Next Article in Journal
Risk Factors for Apathy in Polish Patients with Parkinson’s Disease
Next Article in Special Issue
Relationship between Sprint Capacity and Acceleration of Wrists in Wheelchair Basketball Players: Design and Reliability of a New Protocol
Previous Article in Journal
The Impact of COVID-19 on Individuals with Hearing and Visual Disabilities during the First Pandemic Wave in Italy
Previous Article in Special Issue
Effect of Compensatory Mechanisms on Postural Disturbances and Musculoskeletal Pain in Elite Sitting Volleyball Players: Preparation of a Compensatory Intervention
Order Article Reprints
Font Type:
Arial Georgia Verdana
Font Size:
Aa Aa Aa
Line Spacing:
Column Width:

Outpatient Assessment of Mechanical Load, Heat Strain and Dehydration as Causes of Transitional Acute Kidney Injury in Endurance Trail Runners

Centro de Investigación y Diagnóstico en Salud y Deporte (CIDISAD), Escuela Ciencias del Movimiento Humano y Calidad de Vida (CIEMHCAVI), Universidad Nacional, Heredia 86-3000, Costa Rica
Clínica de Lesiones Deportivas (Rehab & Readapt), Escuela Ciencias del Movimiento Humano y Calidad de Vida (CIEMHCAVI), Universidad Nacional de Costa Rica, Heredia 86-3000, Costa Rica
Grupo Avances en Entrenamiento Deportivo y Acondicionamiento Físico (GAEDAF), Facultad Ciencias del Deporte, Universidad de Extremadura, 10003 Cáceres, Spain
Faculty of Life and Natural Sciences, University of Nebrija, 28015 Madrid, Spain
Programa de Ciencias del Ejercicio y la Salud, Escuela Ciencias del Movimiento Humano y Calidad de Vida, Universidad Nacional, Heredia 86-3000, Costa Rica
Ultra Sports Science Foundation, 69310 Pierre-Bénite, France
Biovetmed & Sportsci Research Group, University of Murcia, 30720 San Javier, Spain
Authors to whom correspondence should be addressed.
Int. J. Environ. Res. Public Health 2021, 18(19), 10217;
Received: 23 July 2021 / Revised: 12 September 2021 / Accepted: 21 September 2021 / Published: 28 September 2021
(This article belongs to the Special Issue Training for Optimal Sports Performance and Health)


Background: This study aimed to globally assess heat strain, dehydration, and mechanical load as acute kidney injury (AKI) indicators in amateur endurance trail athletes during a 35.3 km run. Methods: Thirty amateur experienced trail runners completed an endurance trail run (total positive ascend 1815 m). The following assessments were performed at four measurement time points (pre-, during, immediately post [-post0h], and after 24 h of the finish of the run [-post24h]): serum test (creatinine, blood ureic nitrogen, albumin, creatine kinase, blood ureic nitrogen: creatinine ratio, creatinine clearance, and glomerular filtration rate), mechanical load (impacts and Player Load), heat strain and dehydration (hematocrit, urine solids, body weight and urine specific gravity), pain and exertion perception (rate of perceived exertion, lumbar and bipodal, and one-leg squat pain), and urinalysis (pH, protein, glucose, erythrocytes, and urine specific gravity). Results: There were pre vs. post0h changes in all serum biomarkers (F = 5.4–34.45, p < 0.01). The change in these biomarkers correlated with an increase in mechanical load indicators (r = 0.47–59, p < 0.05). A total of 40% and 23.4% of participants presented proteinuria and hematuria, respectively. Pain and perceived exertion increased significantly due to effort made during the endurance trail running (F = 4.2–176.4, p < 0.01). Conclusions: Endurance trail running may lead to an increase in blood and urine indicators of transitional AKI. The difference in blood and urine markers was significantly related to the mechanical load during running, suggesting potential kidney overload and cumulative mechanical load.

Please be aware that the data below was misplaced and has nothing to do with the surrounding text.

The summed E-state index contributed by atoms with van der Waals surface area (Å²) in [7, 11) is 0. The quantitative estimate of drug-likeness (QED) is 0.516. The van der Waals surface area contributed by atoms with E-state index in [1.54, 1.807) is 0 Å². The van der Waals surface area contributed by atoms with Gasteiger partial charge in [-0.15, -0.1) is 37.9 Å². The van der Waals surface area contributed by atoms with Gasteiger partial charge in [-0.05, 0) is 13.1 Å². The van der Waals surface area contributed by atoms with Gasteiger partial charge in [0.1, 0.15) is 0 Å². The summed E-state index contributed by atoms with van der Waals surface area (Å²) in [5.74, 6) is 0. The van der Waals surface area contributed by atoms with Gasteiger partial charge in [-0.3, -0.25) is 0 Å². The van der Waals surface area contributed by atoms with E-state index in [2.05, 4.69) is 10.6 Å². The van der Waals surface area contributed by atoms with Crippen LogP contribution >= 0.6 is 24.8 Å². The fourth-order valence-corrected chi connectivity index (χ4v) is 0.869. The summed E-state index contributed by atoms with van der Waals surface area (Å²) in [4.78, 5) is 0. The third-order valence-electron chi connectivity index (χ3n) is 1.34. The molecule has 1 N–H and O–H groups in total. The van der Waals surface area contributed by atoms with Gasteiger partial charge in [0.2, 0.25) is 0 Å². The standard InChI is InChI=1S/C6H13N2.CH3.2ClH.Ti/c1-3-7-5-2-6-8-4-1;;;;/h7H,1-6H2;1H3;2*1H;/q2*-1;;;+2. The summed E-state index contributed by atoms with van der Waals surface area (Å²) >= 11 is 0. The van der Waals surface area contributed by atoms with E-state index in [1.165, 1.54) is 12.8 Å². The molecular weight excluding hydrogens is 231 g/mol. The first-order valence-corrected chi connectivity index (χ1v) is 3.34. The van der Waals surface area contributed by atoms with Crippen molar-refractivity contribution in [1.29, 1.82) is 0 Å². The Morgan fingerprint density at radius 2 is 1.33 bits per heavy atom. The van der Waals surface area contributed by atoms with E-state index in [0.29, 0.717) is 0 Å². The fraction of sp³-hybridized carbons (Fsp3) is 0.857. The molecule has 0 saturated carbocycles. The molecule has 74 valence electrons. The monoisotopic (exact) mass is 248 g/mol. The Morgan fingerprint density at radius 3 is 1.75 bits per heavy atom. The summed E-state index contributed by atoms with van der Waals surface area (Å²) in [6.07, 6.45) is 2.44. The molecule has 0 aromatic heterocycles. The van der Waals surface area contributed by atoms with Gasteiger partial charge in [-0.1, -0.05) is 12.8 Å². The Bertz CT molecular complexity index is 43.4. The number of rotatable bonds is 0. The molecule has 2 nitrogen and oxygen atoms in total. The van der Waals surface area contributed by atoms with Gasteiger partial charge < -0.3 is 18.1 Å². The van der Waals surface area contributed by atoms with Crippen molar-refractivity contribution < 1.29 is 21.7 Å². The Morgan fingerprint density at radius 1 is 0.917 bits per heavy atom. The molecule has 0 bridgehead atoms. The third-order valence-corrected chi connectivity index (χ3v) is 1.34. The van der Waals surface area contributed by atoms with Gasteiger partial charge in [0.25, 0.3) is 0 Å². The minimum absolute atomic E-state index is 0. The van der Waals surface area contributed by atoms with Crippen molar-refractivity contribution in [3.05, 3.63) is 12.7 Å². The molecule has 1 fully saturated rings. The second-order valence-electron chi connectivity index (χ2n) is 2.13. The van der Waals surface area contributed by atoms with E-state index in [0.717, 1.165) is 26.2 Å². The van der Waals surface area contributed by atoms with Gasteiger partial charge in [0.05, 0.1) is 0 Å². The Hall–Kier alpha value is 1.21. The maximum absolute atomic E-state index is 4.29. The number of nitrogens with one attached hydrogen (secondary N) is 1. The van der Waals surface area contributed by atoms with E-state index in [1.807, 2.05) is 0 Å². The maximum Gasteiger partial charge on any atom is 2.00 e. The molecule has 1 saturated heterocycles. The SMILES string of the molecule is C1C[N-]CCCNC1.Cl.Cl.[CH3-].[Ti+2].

1. Introduction

There are activities of increasing popularity in endurance sports, such as running, cycling, triathlon, and open water swimming. This widespread endurance sports practice responds to the economic prosperity of some populations, relatively inexpensive travel cost, and the relatively affordable and user-friendly required equipment for its practice [1]. Endurance exercising usually requires great effort and takes the body to its physiological, cognitive, and physical limits. The cumulative moderate to high-intensity actions over a prolonged period may lead to fatigue, temporal disfunction, injury, or even death in conjunction with other potential risks [2,3]. In this sense, trail running is one of the most physically demanding sports due to the difficulty and duration of the events, terrain characteristics, weather variation, and slope changes [3,4,5,6]. These characteristics require several concentric and eccentric muscle actions, which have proven highly tiring at the neuromuscular level [4,7].